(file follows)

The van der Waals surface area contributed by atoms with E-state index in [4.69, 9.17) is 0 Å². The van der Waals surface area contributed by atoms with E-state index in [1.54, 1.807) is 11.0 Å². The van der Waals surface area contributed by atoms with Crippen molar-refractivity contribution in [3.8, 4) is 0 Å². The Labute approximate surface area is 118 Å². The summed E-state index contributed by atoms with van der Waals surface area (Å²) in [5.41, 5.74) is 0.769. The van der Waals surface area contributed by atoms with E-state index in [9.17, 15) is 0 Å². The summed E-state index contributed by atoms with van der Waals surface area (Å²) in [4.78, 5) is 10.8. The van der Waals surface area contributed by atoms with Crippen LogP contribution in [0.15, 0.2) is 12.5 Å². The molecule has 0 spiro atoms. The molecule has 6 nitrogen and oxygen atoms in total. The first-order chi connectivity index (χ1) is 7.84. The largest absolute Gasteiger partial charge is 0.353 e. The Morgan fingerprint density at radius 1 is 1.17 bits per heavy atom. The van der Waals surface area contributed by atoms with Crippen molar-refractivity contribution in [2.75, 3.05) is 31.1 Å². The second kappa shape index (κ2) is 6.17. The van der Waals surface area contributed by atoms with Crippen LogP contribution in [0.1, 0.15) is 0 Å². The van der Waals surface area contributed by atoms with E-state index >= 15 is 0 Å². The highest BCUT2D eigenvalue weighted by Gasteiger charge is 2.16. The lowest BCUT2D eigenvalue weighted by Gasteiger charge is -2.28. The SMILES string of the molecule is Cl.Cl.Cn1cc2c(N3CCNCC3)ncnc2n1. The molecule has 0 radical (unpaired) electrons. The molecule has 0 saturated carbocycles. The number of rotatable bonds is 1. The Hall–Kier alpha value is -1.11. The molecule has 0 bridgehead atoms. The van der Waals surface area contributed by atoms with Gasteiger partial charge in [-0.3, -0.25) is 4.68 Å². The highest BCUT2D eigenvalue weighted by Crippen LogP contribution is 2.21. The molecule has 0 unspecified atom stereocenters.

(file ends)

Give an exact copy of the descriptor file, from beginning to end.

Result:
The van der Waals surface area contributed by atoms with E-state index in [4.69, 9.17) is 0 Å². The van der Waals surface area contributed by atoms with E-state index in [1.54, 1.807) is 11.0 Å². The van der Waals surface area contributed by atoms with Crippen molar-refractivity contribution in [3.8, 4) is 0 Å². The Labute approximate surface area is 118 Å². The summed E-state index contributed by atoms with van der Waals surface area (Å²) in [5.41, 5.74) is 0.769. The van der Waals surface area contributed by atoms with E-state index in [9.17, 15) is 0 Å². The summed E-state index contributed by atoms with van der Waals surface area (Å²) in [4.78, 5) is 10.8. The van der Waals surface area contributed by atoms with Crippen LogP contribution in [0.15, 0.2) is 12.5 Å². The molecule has 0 spiro atoms. The molecule has 6 nitrogen and oxygen atoms in total. The first-order chi connectivity index (χ1) is 7.84. The largest absolute Gasteiger partial charge is 0.353 e. The Morgan fingerprint density at radius 1 is 1.17 bits per heavy atom. The van der Waals surface area contributed by atoms with Crippen molar-refractivity contribution in [2.75, 3.05) is 31.1 Å². The second kappa shape index (κ2) is 6.17. The van der Waals surface area contributed by atoms with Crippen LogP contribution in [0.1, 0.15) is 0 Å². The van der Waals surface area contributed by atoms with E-state index >= 15 is 0 Å². The highest BCUT2D eigenvalue weighted by Gasteiger charge is 2.16. The lowest BCUT2D eigenvalue weighted by Gasteiger charge is -2.28. The SMILES string of the molecule is Cl.Cl.Cn1cc2c(N3CCNCC3)ncnc2n1. The molecule has 0 radical (unpaired) electrons. The molecule has 0 saturated carbocycles. The number of rotatable bonds is 1. The Hall–Kier alpha value is -1.11. The molecule has 0 bridgehead atoms. The van der Waals surface area contributed by atoms with Gasteiger partial charge in [-0.3, -0.25) is 4.68 Å². The highest BCUT2D eigenvalue weighted by Crippen LogP contribution is 2.21. The molecule has 0 unspecified atom stereocenters.